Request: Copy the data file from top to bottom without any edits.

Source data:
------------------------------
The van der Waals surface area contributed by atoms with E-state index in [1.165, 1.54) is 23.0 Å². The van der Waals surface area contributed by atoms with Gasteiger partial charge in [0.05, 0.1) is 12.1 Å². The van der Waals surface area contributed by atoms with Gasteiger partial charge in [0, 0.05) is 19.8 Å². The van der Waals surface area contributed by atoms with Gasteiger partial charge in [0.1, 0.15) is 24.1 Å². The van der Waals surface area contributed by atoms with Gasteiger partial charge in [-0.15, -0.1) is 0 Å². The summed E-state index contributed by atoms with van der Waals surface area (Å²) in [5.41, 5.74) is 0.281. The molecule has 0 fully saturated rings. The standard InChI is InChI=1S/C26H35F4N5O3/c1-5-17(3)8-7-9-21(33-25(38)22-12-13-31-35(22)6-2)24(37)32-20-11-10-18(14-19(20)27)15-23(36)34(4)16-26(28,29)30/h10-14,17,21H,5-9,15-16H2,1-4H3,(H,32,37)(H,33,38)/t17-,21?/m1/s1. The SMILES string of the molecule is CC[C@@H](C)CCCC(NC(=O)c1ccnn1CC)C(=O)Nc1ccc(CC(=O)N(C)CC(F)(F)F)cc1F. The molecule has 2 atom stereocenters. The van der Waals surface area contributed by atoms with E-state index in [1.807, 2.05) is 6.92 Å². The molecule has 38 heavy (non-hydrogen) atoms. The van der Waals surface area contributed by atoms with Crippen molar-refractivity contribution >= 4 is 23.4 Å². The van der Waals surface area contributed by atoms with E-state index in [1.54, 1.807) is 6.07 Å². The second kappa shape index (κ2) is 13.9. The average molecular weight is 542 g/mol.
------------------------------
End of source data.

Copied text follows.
The van der Waals surface area contributed by atoms with E-state index in [1.165, 1.54) is 23.0 Å². The van der Waals surface area contributed by atoms with Gasteiger partial charge in [0.05, 0.1) is 12.1 Å². The van der Waals surface area contributed by atoms with Gasteiger partial charge in [0, 0.05) is 19.8 Å². The van der Waals surface area contributed by atoms with Gasteiger partial charge in [0.1, 0.15) is 24.1 Å². The van der Waals surface area contributed by atoms with Gasteiger partial charge in [-0.15, -0.1) is 0 Å². The summed E-state index contributed by atoms with van der Waals surface area (Å²) in [5.41, 5.74) is 0.281. The molecule has 0 fully saturated rings. The standard InChI is InChI=1S/C26H35F4N5O3/c1-5-17(3)8-7-9-21(33-25(38)22-12-13-31-35(22)6-2)24(37)32-20-11-10-18(14-19(20)27)15-23(36)34(4)16-26(28,29)30/h10-14,17,21H,5-9,15-16H2,1-4H3,(H,32,37)(H,33,38)/t17-,21?/m1/s1. The SMILES string of the molecule is CC[C@@H](C)CCCC(NC(=O)c1ccnn1CC)C(=O)Nc1ccc(CC(=O)N(C)CC(F)(F)F)cc1F. The molecule has 2 atom stereocenters. The van der Waals surface area contributed by atoms with E-state index in [1.807, 2.05) is 6.92 Å². The molecule has 38 heavy (non-hydrogen) atoms. The van der Waals surface area contributed by atoms with Crippen molar-refractivity contribution >= 4 is 23.4 Å². The van der Waals surface area contributed by atoms with E-state index in [1.54, 1.807) is 6.07 Å². The second kappa shape index (κ2) is 13.9. The average molecular weight is 542 g/mol.